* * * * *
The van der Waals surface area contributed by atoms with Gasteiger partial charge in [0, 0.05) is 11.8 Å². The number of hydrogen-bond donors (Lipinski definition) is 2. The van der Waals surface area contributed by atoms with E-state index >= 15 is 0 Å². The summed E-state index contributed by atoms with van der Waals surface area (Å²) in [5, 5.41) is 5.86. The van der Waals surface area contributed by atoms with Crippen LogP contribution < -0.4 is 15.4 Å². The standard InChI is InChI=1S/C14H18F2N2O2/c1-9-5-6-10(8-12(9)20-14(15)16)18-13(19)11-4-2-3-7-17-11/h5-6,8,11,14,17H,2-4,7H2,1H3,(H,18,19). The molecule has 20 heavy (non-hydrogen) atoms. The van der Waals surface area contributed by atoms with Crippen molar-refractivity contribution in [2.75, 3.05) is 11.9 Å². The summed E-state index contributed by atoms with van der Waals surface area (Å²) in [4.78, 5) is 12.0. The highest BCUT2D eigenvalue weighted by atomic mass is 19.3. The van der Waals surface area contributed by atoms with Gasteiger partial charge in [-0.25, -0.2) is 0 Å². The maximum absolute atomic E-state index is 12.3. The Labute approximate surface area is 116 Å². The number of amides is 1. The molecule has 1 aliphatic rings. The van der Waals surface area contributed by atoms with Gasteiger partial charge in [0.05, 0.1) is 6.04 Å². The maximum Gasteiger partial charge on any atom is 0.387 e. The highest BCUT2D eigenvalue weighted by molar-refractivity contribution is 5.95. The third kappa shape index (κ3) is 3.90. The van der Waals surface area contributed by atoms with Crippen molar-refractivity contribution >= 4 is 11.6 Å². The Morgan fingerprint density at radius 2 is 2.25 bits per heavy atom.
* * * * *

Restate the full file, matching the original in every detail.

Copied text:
The van der Waals surface area contributed by atoms with Gasteiger partial charge in [0, 0.05) is 11.8 Å². The number of hydrogen-bond donors (Lipinski definition) is 2. The van der Waals surface area contributed by atoms with E-state index >= 15 is 0 Å². The summed E-state index contributed by atoms with van der Waals surface area (Å²) in [5, 5.41) is 5.86. The van der Waals surface area contributed by atoms with Crippen LogP contribution < -0.4 is 15.4 Å². The standard InChI is InChI=1S/C14H18F2N2O2/c1-9-5-6-10(8-12(9)20-14(15)16)18-13(19)11-4-2-3-7-17-11/h5-6,8,11,14,17H,2-4,7H2,1H3,(H,18,19). The molecule has 20 heavy (non-hydrogen) atoms. The van der Waals surface area contributed by atoms with Crippen molar-refractivity contribution in [2.75, 3.05) is 11.9 Å². The summed E-state index contributed by atoms with van der Waals surface area (Å²) in [4.78, 5) is 12.0. The highest BCUT2D eigenvalue weighted by atomic mass is 19.3. The van der Waals surface area contributed by atoms with Gasteiger partial charge in [-0.25, -0.2) is 0 Å². The maximum absolute atomic E-state index is 12.3. The Labute approximate surface area is 116 Å². The number of amides is 1. The molecule has 1 aliphatic rings. The van der Waals surface area contributed by atoms with Gasteiger partial charge in [0.05, 0.1) is 6.04 Å². The maximum Gasteiger partial charge on any atom is 0.387 e. The highest BCUT2D eigenvalue weighted by molar-refractivity contribution is 5.95. The third kappa shape index (κ3) is 3.90. The van der Waals surface area contributed by atoms with Crippen molar-refractivity contribution >= 4 is 11.6 Å². The Morgan fingerprint density at radius 2 is 2.25 bits per heavy atom.